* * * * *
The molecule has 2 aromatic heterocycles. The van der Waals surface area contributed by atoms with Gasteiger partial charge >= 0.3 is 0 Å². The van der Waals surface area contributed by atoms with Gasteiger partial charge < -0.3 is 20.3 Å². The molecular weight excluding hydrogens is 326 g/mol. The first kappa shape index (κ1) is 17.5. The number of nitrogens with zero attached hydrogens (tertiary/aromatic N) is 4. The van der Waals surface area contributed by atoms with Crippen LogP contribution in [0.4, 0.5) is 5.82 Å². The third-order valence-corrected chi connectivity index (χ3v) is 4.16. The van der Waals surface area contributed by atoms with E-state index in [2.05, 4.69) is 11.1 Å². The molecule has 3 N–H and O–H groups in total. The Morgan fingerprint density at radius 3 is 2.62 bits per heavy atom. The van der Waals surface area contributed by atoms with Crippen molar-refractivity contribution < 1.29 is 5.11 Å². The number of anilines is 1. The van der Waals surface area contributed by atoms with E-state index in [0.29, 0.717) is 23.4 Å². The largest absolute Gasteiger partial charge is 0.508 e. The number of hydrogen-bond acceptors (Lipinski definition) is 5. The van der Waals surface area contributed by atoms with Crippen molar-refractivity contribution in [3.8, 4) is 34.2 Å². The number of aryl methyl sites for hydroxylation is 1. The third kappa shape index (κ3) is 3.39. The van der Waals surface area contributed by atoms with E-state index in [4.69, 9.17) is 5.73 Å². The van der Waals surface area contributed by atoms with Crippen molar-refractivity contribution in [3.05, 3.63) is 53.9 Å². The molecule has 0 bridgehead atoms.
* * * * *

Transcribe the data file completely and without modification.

The molecule has 2 aromatic heterocycles. The van der Waals surface area contributed by atoms with Gasteiger partial charge >= 0.3 is 0 Å². The van der Waals surface area contributed by atoms with Gasteiger partial charge < -0.3 is 20.3 Å². The molecular weight excluding hydrogens is 326 g/mol. The first kappa shape index (κ1) is 17.5. The number of nitrogens with zero attached hydrogens (tertiary/aromatic N) is 4. The van der Waals surface area contributed by atoms with Crippen LogP contribution in [0.4, 0.5) is 5.82 Å². The third-order valence-corrected chi connectivity index (χ3v) is 4.16. The van der Waals surface area contributed by atoms with E-state index in [2.05, 4.69) is 11.1 Å². The molecule has 3 N–H and O–H groups in total. The Morgan fingerprint density at radius 3 is 2.62 bits per heavy atom. The van der Waals surface area contributed by atoms with Crippen molar-refractivity contribution < 1.29 is 5.11 Å². The number of anilines is 1. The van der Waals surface area contributed by atoms with E-state index in [0.29, 0.717) is 23.4 Å². The largest absolute Gasteiger partial charge is 0.508 e. The number of hydrogen-bond acceptors (Lipinski definition) is 5. The van der Waals surface area contributed by atoms with Crippen molar-refractivity contribution in [3.8, 4) is 34.2 Å². The number of aryl methyl sites for hydroxylation is 1. The third kappa shape index (κ3) is 3.39. The van der Waals surface area contributed by atoms with E-state index in [4.69, 9.17) is 5.73 Å². The van der Waals surface area contributed by atoms with Crippen molar-refractivity contribution in [3.05, 3.63) is 53.9 Å². The molecule has 0 bridgehead atoms.